September 6, 2012
In November of 2008, Barack Obama was elected the 44th President of the United States, thanks to overwhelming support and voter turnout from college students and other young voters. With the next presidential election just around the corner, one question being asked is, will college students vote in such high volume that they did back in 2008? And will they support Obama in as high numbers as they did in the last election?
National Journal responds to the first of those questions with reports that only 58 percent of registered 18 to 29-year-olds surveyed in July 2012 said that they were "definitely" likely to vote, compared to 78 percent in October 2008. The Omaha World-Herald also reports that youth support for President Obama is waning. In 2008, 66 percent of voters between 18 and 29 years of age supported Obama, and the percentage of youth that voted increased. Since 2008, however, Obama's support in the same age range has dropped to 56 percent; Mitt Romney's support is at 37 percent, according to a CNN/Opinion Research poll.
Inside Higher Ed further explains that while support from those who were in college or just graduated during the last election is still strong, it's the current group of college students whom the Democrats need to win over. Obama has maintained strong approval ratings among 25 to 29-year-old voters. However, according to John Della Volpe, director of polling at the Institute of Politics at Harvard University, 42 percent of 18 and 19-year-olds today identify themselves as conservative.
The reason for this difference in political views? Inside Higher Ed points out that the political outlook of the two different age groups were shaped by very different environments. As Della Volpe notes, the older group's views were likely influenced by events such as the September 11 terrorist attacks, Hurricane Katrina, and the War in Iraq, while the younger age group was severely affected by the recession and economic crisis. As Aaron Smith, co-founder and executive director of the youth advocacy group Young Invincibles notes in Inside Higher Ed, the cost of attending college is "a defining issue for this generation."
The Omaha World-Herald adds insight to the effect of the economic downturn on recent graduates, many of whom are unemployed or underemployed and deep in student loan debt. According to a recent report by the Federal Reserve Bank of New York, the delinquency rate for student loans rose to 8.9 percent, the highest it has been in over a decade. The unemployment rate for individuals aged 18 to 24 is currently around 17 percent, compared to national unemployment rate of about 8 percent.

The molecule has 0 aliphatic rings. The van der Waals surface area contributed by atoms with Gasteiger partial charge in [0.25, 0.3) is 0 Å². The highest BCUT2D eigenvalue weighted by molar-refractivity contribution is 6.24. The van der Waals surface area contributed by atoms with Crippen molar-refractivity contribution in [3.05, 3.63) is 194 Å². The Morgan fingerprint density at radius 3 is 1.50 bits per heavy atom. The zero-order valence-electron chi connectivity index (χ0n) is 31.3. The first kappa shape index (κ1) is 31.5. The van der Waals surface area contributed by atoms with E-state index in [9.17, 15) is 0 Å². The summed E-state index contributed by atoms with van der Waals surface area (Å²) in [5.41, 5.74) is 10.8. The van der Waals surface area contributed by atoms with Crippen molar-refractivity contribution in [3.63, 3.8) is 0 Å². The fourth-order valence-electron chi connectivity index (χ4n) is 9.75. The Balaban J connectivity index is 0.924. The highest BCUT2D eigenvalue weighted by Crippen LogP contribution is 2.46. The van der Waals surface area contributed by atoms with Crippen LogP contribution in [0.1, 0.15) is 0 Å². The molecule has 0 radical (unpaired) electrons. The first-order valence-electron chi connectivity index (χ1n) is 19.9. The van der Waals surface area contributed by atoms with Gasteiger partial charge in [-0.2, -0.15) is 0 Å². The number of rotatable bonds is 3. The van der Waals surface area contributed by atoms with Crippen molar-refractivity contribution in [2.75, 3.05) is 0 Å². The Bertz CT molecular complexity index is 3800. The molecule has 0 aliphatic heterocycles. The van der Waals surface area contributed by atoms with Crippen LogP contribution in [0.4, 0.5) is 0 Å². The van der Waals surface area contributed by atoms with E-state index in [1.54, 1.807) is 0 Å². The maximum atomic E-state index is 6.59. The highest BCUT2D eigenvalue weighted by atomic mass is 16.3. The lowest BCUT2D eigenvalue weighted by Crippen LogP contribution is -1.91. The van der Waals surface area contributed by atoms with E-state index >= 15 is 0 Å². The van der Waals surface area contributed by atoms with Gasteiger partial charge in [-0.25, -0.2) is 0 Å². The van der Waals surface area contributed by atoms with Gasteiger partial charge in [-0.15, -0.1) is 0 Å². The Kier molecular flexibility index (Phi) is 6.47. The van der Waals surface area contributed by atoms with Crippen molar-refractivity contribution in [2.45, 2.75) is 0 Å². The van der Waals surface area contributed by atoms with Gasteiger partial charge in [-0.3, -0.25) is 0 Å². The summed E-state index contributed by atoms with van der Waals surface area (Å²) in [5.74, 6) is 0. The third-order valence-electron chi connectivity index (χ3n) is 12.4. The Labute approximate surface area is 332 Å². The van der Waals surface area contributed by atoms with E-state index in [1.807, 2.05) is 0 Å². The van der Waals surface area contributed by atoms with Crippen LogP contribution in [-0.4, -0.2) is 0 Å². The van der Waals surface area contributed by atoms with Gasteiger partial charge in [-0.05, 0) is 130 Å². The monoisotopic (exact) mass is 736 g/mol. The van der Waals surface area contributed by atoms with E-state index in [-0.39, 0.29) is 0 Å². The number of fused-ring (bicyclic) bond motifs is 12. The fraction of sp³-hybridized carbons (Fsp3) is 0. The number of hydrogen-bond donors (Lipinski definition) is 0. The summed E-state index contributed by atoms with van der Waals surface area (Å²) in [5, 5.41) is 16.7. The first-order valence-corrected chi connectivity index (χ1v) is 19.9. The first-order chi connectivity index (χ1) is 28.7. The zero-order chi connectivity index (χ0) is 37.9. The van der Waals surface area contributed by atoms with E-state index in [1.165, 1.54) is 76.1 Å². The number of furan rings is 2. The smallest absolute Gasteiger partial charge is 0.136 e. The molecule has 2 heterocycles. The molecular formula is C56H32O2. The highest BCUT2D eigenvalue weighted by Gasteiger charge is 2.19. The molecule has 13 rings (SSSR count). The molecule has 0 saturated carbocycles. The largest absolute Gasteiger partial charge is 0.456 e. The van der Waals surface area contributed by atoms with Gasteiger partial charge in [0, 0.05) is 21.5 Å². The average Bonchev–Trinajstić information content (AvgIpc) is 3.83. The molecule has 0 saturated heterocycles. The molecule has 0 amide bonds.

Despite this data, many individuals reject the notion that voter enthusiasm has declined. Smith reports in Inside Higher Ed that 15 million young voters have registered since 2008. Kal Penn, actor and former White House staffer for President Obama, is quoted in National Journal as he reinforces the belief that there is no enthusiasm gap: "The crowds that we had in 2007 and 2008, both in the primary and the general election, are the exact same crowds I'm seeing now."
Since young voters were so critical to the election outcome in 2008, the Republican and Democratic parties are attempting to capture the youth vote, apparent in both parties' national conventions. As Inside Higher Ed notes, Republican vice presidential candidate Paul Ryan tried to appeal to recent college graduates by stating, "College graduates should not have to live out their 20s in their childhood bedrooms...and wondering when they can move out and get going with life." Former President Bill Clinton, who spoke at the Democratic National Convention, spoke about college affordability and emphasized that under an income-based repayment plan for student loans, "no one will have to drop out of college for fear they can't repay their debt."
As Smith notes in Inside Higher Ed, efforts to get the youth vote are just getting started. The economy and college access/affordability are important issues for these voters, and perhaps, it will be just the thing to bring them to the polls come Election Day in November.
Compiled by Aneesha Jhingan
"Kal Penn: No Enthusiasm Gap Among Young Voters," nationaljournal.com, September 5, 2012, Erin Mershon
"Will College Students Show Up?" insidehighered.com, September 6, 2012, Libby Nelson
"Young delegates say they'll back Obama despite tough times," omaha.com, September 6, 2012, Joseph Morton and Robynn Tysver